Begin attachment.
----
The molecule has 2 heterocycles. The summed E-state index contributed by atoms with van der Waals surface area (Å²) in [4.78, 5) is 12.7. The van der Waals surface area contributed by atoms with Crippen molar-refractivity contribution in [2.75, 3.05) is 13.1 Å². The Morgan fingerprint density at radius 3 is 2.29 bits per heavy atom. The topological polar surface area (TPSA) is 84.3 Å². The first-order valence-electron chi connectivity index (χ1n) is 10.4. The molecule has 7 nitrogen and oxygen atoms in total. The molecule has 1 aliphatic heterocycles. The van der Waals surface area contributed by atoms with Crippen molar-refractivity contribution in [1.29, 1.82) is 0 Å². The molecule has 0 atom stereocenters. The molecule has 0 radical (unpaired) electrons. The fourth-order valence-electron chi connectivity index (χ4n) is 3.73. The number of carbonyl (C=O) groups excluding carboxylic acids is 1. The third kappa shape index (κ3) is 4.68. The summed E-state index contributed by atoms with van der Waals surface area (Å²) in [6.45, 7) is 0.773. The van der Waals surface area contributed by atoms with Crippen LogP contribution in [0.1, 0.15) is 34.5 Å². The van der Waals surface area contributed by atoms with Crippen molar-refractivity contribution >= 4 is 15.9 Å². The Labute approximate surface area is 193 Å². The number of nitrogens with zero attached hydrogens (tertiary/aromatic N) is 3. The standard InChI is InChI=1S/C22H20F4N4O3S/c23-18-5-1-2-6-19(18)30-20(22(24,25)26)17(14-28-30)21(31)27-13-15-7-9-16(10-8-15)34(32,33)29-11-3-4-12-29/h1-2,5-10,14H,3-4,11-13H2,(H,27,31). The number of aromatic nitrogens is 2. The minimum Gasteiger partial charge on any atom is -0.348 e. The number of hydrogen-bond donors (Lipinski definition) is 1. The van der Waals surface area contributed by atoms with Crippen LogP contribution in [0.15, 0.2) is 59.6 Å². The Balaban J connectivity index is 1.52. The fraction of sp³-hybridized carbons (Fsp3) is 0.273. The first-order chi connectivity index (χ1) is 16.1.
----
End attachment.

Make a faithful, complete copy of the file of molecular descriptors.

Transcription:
The molecule has 2 heterocycles. The summed E-state index contributed by atoms with van der Waals surface area (Å²) in [4.78, 5) is 12.7. The van der Waals surface area contributed by atoms with Crippen molar-refractivity contribution in [2.75, 3.05) is 13.1 Å². The Morgan fingerprint density at radius 3 is 2.29 bits per heavy atom. The topological polar surface area (TPSA) is 84.3 Å². The first-order valence-electron chi connectivity index (χ1n) is 10.4. The molecule has 7 nitrogen and oxygen atoms in total. The molecule has 1 aliphatic heterocycles. The van der Waals surface area contributed by atoms with Crippen molar-refractivity contribution in [1.29, 1.82) is 0 Å². The molecule has 0 atom stereocenters. The molecule has 0 radical (unpaired) electrons. The fourth-order valence-electron chi connectivity index (χ4n) is 3.73. The number of carbonyl (C=O) groups excluding carboxylic acids is 1. The third kappa shape index (κ3) is 4.68. The summed E-state index contributed by atoms with van der Waals surface area (Å²) in [6.45, 7) is 0.773. The van der Waals surface area contributed by atoms with Crippen LogP contribution in [0.1, 0.15) is 34.5 Å². The van der Waals surface area contributed by atoms with Crippen molar-refractivity contribution >= 4 is 15.9 Å². The Labute approximate surface area is 193 Å². The number of nitrogens with zero attached hydrogens (tertiary/aromatic N) is 3. The standard InChI is InChI=1S/C22H20F4N4O3S/c23-18-5-1-2-6-19(18)30-20(22(24,25)26)17(14-28-30)21(31)27-13-15-7-9-16(10-8-15)34(32,33)29-11-3-4-12-29/h1-2,5-10,14H,3-4,11-13H2,(H,27,31). The number of aromatic nitrogens is 2. The minimum Gasteiger partial charge on any atom is -0.348 e. The number of hydrogen-bond donors (Lipinski definition) is 1. The van der Waals surface area contributed by atoms with Crippen LogP contribution in [0.15, 0.2) is 59.6 Å². The Balaban J connectivity index is 1.52. The fraction of sp³-hybridized carbons (Fsp3) is 0.273. The first-order chi connectivity index (χ1) is 16.1.